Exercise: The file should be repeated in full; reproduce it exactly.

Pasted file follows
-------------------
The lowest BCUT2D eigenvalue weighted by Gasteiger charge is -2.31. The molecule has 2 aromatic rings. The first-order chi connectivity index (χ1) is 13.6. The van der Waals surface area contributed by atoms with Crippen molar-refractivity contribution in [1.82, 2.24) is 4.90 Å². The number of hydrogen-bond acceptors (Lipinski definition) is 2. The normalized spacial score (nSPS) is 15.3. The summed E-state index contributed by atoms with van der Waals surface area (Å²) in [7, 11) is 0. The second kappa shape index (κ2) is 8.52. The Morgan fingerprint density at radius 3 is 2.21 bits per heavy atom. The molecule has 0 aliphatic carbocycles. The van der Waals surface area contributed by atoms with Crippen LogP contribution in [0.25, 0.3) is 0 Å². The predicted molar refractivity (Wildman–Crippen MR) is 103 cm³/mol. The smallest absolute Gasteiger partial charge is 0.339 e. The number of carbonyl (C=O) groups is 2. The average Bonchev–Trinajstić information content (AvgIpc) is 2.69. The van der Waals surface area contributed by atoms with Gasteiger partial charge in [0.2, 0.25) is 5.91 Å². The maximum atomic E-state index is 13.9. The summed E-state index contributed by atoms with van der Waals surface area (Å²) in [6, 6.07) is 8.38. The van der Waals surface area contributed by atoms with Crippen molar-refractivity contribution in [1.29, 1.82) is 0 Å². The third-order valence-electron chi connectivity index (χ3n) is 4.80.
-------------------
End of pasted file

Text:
The lowest BCUT2D eigenvalue weighted by Gasteiger charge is -2.31. The molecule has 2 aromatic rings. The first-order chi connectivity index (χ1) is 13.6. The van der Waals surface area contributed by atoms with Crippen molar-refractivity contribution in [1.82, 2.24) is 4.90 Å². The number of hydrogen-bond acceptors (Lipinski definition) is 2. The normalized spacial score (nSPS) is 15.3. The summed E-state index contributed by atoms with van der Waals surface area (Å²) in [7, 11) is 0. The second kappa shape index (κ2) is 8.52. The Morgan fingerprint density at radius 3 is 2.21 bits per heavy atom. The molecule has 0 aliphatic carbocycles. The van der Waals surface area contributed by atoms with Crippen LogP contribution in [0.25, 0.3) is 0 Å². The predicted molar refractivity (Wildman–Crippen MR) is 103 cm³/mol. The smallest absolute Gasteiger partial charge is 0.339 e. The number of carbonyl (C=O) groups is 2. The average Bonchev–Trinajstić information content (AvgIpc) is 2.69. The van der Waals surface area contributed by atoms with Gasteiger partial charge in [0.2, 0.25) is 5.91 Å². The maximum atomic E-state index is 13.9. The summed E-state index contributed by atoms with van der Waals surface area (Å²) in [6, 6.07) is 8.38. The van der Waals surface area contributed by atoms with Crippen molar-refractivity contribution in [1.29, 1.82) is 0 Å². The third-order valence-electron chi connectivity index (χ3n) is 4.80.